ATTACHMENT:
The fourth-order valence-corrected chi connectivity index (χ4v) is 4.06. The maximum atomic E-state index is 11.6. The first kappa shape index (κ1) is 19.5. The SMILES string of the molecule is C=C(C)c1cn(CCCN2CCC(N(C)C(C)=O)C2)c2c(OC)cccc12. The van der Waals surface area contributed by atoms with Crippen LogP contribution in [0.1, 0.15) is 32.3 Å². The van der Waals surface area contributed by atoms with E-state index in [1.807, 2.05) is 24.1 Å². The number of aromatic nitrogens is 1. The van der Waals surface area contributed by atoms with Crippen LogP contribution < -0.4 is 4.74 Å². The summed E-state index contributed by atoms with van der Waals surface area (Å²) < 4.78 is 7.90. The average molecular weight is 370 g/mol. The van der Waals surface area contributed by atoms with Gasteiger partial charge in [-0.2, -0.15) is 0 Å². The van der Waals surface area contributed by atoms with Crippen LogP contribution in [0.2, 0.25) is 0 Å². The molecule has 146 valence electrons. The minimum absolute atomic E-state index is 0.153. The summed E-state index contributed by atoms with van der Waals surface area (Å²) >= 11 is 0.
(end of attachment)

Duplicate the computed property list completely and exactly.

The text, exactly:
The fourth-order valence-corrected chi connectivity index (χ4v) is 4.06. The maximum atomic E-state index is 11.6. The first kappa shape index (κ1) is 19.5. The SMILES string of the molecule is C=C(C)c1cn(CCCN2CCC(N(C)C(C)=O)C2)c2c(OC)cccc12. The van der Waals surface area contributed by atoms with Crippen LogP contribution in [0.1, 0.15) is 32.3 Å². The van der Waals surface area contributed by atoms with E-state index in [1.807, 2.05) is 24.1 Å². The number of aromatic nitrogens is 1. The van der Waals surface area contributed by atoms with Crippen LogP contribution < -0.4 is 4.74 Å². The summed E-state index contributed by atoms with van der Waals surface area (Å²) < 4.78 is 7.90. The average molecular weight is 370 g/mol. The van der Waals surface area contributed by atoms with Gasteiger partial charge in [-0.2, -0.15) is 0 Å². The van der Waals surface area contributed by atoms with Crippen LogP contribution in [0.2, 0.25) is 0 Å². The molecule has 146 valence electrons. The minimum absolute atomic E-state index is 0.153. The summed E-state index contributed by atoms with van der Waals surface area (Å²) >= 11 is 0.